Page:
Schiff Hardin LLP attorneys Tracy Adamovich and Mir Ali each point to a 2017 Veterans Day panel as the origin of a renewed firm-wide commitment to assist United States veterans. Hosted in their Chicago office, and video streamed to its six other stateside offices, the panel discussion was one of the best attended events at the firm.
It came about while making plans to invite a veteran to speak at the firm to commemorate the holiday. Ali recalls one of the attorneys in that meeting wondering aloud, “Why would we bring in an outside vet when we have our own attorneys who are veterans with incredible military experiences to share? That would be most captivating to us.”
So Adamovich was invited to fly from the New York office to join two other Schiff Hardin Army veterans that would take part in the panel, Ali and Sam Bonnette.
“It was such a great thing,” Adamovich says of the panel discussion. “I was so appreciative to share my story with the whole firm.”
Since then, the firm has redoubled its commitment to serving veterans, expanding on a veterans inclusion network that began in the fall of 2011. Today, the MASH program (Military Appreciation at Schiff Hardin) has taken on three pro bono cases for The Veterans Consortium, helping veterans through the legal process to get the benefits they deserve. The firm has notched three early victories, with the final disposition of the cases still to come. Their efforts are picking up steam and cultivating interest within the firm, according to Ali.
For their commitment and dedication in creating a firmwide program devoted to serving our military veterans, the firm of Schiff Hardin has been selected as The Veterans Consortium’s Volunteer Inspiring Pro Bono for May 2019.
“The depth of the commitment Schiff Hardin has made to serve our veterans is incalculable,” says Courtney Smith, TVC's Director of Outreach and Education. “They have made outstanding progress with the three cases they have taken on and their plan is to engage many more attorneys in the aid of our veteran service men and women. We could not be more thrilled to be partnering with Schiff Hardin in this venture.”
For Adamovich, 40, a native of Garden City, New York, becoming a lawyer “was always the end game.” Growing up, she talked endlessly about cases with her step-father, a lawyer, who influenced her greatly with respect to the law. She was also impressed with the nearby United States Military Academy at West Point, which she attended from 1997 to 2001. She found her years at the academy, “challenging, yet rewarding,” and was excited for an opportunity to serve her country.
Her five years of military service included an assignment in Bamberg, Germany as a personnel officer supporting the first infantry division and a tour logging casualties in Tikrit, Iraq. Then it was time for Adamovich to pursue her next dream. She attended law school at St. John’s University School of Law and spent her first years in New York with Sullivan & Cromwell, an international law firm. Eager to work in the area of wills and estates, Adamovich took a job as a financial advisor, which positioned her to transition to estate and trust law. Adamovich says her role as a casualty operations officer really shaped the type of law she wanted to practice. She’s thrilled that Schiff Hardin allows her to mix her two worlds.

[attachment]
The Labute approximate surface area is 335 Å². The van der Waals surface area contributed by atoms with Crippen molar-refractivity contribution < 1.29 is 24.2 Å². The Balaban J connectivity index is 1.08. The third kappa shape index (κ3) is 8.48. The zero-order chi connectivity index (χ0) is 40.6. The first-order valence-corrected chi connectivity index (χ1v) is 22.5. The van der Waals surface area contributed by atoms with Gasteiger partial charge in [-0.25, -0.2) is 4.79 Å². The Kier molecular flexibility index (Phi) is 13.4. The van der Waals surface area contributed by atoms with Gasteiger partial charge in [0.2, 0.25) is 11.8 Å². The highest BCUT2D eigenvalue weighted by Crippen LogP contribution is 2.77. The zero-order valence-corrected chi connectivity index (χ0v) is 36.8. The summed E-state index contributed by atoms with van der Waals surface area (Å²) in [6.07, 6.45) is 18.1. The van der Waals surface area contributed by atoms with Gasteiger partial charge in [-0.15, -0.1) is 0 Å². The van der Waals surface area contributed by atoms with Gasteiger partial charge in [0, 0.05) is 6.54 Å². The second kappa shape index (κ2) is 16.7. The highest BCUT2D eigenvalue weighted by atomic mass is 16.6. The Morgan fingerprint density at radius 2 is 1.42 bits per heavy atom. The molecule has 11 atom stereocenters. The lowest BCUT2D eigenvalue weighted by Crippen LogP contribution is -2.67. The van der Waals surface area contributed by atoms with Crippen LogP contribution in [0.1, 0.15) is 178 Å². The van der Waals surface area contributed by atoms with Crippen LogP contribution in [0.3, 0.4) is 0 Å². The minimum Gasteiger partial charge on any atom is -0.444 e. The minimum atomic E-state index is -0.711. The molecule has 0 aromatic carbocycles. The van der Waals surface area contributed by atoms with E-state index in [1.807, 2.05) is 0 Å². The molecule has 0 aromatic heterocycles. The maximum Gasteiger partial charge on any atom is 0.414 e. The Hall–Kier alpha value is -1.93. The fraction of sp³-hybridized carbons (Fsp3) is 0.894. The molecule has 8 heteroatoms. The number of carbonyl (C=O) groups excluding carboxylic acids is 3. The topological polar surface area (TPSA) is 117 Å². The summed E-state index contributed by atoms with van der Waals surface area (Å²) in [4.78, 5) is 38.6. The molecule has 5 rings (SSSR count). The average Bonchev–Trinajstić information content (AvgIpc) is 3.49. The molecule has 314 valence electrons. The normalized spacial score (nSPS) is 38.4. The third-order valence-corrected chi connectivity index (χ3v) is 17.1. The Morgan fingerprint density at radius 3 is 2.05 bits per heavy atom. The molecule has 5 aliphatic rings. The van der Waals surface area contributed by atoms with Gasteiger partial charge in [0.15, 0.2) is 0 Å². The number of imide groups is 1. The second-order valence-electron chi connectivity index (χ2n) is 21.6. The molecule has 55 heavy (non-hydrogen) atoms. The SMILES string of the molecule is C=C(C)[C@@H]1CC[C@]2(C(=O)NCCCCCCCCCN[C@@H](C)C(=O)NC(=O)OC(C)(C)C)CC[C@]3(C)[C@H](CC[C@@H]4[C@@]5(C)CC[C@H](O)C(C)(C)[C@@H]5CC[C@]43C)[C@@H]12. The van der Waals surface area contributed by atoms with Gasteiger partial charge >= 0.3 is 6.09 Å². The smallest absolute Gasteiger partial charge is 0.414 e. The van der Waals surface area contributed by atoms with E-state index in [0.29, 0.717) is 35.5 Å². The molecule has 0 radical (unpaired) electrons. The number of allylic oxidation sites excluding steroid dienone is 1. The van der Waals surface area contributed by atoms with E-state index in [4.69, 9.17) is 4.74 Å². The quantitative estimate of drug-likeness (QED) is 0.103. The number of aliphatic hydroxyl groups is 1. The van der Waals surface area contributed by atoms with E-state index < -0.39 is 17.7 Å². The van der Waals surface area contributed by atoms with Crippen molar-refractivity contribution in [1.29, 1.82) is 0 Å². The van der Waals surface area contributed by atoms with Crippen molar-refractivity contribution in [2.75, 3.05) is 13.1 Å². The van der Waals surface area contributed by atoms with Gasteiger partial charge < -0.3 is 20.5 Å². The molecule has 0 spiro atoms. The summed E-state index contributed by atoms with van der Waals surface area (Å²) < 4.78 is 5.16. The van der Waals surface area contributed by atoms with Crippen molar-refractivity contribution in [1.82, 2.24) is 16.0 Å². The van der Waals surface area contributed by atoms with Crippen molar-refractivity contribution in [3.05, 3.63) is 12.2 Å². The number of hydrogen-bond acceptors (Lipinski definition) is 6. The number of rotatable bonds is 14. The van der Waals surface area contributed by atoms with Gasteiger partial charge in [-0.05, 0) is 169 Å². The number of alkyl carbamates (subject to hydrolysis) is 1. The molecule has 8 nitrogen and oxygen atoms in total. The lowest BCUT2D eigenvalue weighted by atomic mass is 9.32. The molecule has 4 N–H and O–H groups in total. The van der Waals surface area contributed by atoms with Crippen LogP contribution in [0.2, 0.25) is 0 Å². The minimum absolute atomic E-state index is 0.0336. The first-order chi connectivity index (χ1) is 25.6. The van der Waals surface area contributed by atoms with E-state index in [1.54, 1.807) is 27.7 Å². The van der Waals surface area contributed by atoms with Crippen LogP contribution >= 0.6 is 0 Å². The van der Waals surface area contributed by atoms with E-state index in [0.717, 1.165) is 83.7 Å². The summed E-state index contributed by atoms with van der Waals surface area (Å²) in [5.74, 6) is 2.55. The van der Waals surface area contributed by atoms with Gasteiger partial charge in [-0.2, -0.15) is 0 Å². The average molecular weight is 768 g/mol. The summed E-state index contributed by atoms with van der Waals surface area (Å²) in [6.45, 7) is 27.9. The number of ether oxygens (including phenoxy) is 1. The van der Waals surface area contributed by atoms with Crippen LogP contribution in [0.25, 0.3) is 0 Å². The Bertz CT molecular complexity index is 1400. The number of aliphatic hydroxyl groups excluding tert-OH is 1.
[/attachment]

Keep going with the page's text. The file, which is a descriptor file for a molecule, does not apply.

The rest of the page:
“From the top down, the firm is very supportive of our veterans work,” says Adamovich who enjoys skiing, traveling and reading in her free time.
The son of immigrants, Mir Ali, 40, grew up in Peoria, Illinois, hearing stories about his parents’ journey to become American citizens. He witnessed their work ethic and how they were able to provide for him with their newly earned opportunities and rights. A desire to give back to his country was instilled in Ali from a very young age. He joined ROTC at the University of Illinois and began a three year active duty commitment in 2000. While his unit didn’t deploy immediately following the 9/11 terrorist attacks against the United States, he made the decision to voluntarily extend his Army career. He tried out for the Army Special Forces, and after two years of highly intense training, he was the captain of a 12-person team of Green Berets.
While a captain is normally allowed to stay on a Special Forces team for up to two years, Ali was fortunate to command his team for three years, which included two tours in Afghanistan between 2005 and 2007. After his second combat tour, Ali was offered a staff position to continue his military career, but he decided to go to law school instead.
“I absolutely loved being on the ground with my team and our local partners,” Ali says. “But, I also always had an interest in law and I wanted to go to law school.”
After attending the University of Michigan Law School, Ali deferred a job offer from Schiff Hardin for one year to clerk for Chief Judge Gerald Rosen, U.S. District Court for the Eastern District of Michigan. He is married to his childhood sweetheart and together they are raising three children. In his free time, Ali loves hiking and everything outdoors.
Click here for the full Veterans Consortium May 2019 monthly brief.